Author: Rachel Couture, MA Drama Therapy, Creative Art Therapist, Child Program, Chicago
“I’ve written the best play in the world” I eagerly tell the 12 patients sitting in a circle around me. “It’s won multiple awards, been internationally recognized, and published in over 100 languages.” The group’s reactions are a mix of disbelief and curiosity. “We’re going to read it here today… but it only has two words… yes and no.” The participants let out a sigh and begin to laugh.
As a drama therapist, I understand that to convince skeptical teens to participate in an activity centered around vulnerability, acting, and sharing emotions – I better have a good hook. One of my favorite parts about being a drama therapist is seeing a group’s skepticism transform into excitement and engagement. Once a participant begins to dive into this work, the tools used in group act as a sort of shield to protect participants. They are allowed to act in ways they would not normally, though under the guise of “just acting.” A mask becomes a shield, a script becomes a helpful crutch, and other group members serve as witnesses w this process – providing valuable peer feedback and discussion.
In a drama therapy group, kids and teens get the opportunity to try on different life roles without commitment or consequence, allowing for an environment that encourages risk taking and exploration. The pressure placed upon adolescents and children to be a certain kind of person, whether that be pressure from parents, school, or culture, may be overwhelming. When playing with these identities in a contained, safe-enough environment such as a drama therapy group, the reward is placed over risk. Under the guise of drama and acting, one is offered a protective shield from the real world while confronting inner struggles that one may not have had the opportunity to explore had there not been drama. Additionally, an adolescent’s body can be transformed into an alternative for spoken language when working with tools and activities such as masks, role-playing, improv, mirrors, puppets and more. In these groups, one’s body serves as a priceless tool to express oneself without needing to find the correct words. Through an embodied experience stories can come to life nonverbally, allowing expression for all.
Drama and theatre facilitate the teaching of many skills that adolescents may be lacking, such as impulse control and interpersonal skills. When acting, an individual will take on a role in which they portray, and subsequently feel the feelings of a character. This suggests that acting fosters empathy, something theatre theorists have argued over for years1. Meanwhile, developmental psychologists agree that imitation and embodiment are critical for the growth of empathy and theory of mind found that elementary school students that received 10 months of acting training showed increases in self-rated dispositional empathy2. When high school students received a similar but more in-depth training, they also rated themselves as having higher levels of dispositional empathy when compared to the non-actor group.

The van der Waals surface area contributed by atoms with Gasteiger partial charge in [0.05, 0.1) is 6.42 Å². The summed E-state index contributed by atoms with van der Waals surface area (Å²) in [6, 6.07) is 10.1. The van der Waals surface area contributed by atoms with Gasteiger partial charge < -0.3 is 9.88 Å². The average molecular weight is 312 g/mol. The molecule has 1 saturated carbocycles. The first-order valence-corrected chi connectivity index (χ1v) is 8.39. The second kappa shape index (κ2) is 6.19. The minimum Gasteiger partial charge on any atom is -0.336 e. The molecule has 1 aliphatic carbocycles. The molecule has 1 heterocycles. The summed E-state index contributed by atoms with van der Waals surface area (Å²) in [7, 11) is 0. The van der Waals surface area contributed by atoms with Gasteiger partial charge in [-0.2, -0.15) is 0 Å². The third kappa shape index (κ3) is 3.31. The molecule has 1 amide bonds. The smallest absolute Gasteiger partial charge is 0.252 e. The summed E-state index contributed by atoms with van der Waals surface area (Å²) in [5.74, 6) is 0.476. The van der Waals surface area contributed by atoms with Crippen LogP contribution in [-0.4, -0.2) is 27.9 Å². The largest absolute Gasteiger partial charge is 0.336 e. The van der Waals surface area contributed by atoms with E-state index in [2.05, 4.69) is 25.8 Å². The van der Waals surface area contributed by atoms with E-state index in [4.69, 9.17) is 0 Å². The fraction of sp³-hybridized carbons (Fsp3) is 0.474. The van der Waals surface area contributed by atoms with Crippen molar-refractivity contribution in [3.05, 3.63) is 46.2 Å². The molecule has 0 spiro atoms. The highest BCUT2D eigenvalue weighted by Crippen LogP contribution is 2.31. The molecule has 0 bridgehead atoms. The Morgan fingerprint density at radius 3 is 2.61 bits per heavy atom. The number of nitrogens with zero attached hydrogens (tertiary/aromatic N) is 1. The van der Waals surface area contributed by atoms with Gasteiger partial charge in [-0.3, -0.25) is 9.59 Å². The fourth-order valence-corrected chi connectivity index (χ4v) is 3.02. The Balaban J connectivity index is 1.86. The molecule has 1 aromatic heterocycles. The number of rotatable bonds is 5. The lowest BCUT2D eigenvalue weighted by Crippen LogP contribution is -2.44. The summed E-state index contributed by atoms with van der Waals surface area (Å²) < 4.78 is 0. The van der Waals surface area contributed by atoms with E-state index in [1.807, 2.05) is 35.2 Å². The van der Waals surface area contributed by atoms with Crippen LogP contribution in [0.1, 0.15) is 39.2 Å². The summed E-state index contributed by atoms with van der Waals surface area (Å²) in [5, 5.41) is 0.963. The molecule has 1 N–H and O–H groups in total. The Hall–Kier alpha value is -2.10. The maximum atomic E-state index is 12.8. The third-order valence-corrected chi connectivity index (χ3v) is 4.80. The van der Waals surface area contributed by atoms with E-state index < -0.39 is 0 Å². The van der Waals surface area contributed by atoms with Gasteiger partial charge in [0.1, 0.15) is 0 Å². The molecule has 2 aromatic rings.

At Compass, emphasis is placed on children and adolescents learning and practicing various Cognitive Behavioral Therapy and Dialectical Behavior Therapy skills. Drama gives our patients an opportunity to practice skills in a fun, accessible way without judgement. Patients at Compass do this by participating in improvisation, narrative writing, role-playing, perspective-taking, and other creative outlets. For some patients, participating in a drama therapy group may be the first time they are allowed to make mistakes without consequences, share inner experiences through creativity, and relate with peers over similar issues appropriately. The structure of Compass’ partial hospitalization program allows for increased opportunity to experience and practice these skills. Typically, activities are tailored to whichever CBT or DBT skill has been taught each day, leaving room for patients to make real time connections with their experience and learning. Ultimately, drama and other creative arts therapies broaden the opportunities children and adolescents have to address emotions, make connections, and modify behavior.
Want to learn more about PHP/IOP programming in general? Check out our resource page, What is PHP/IOP?
Further Reading in this series: Creative Arts & Experiential Therapies 101
- Goldstein & Winner, 2012
- Jackson, Brunet, Meltzoff, & Decety, 2006; Goldstein & Winner, 2012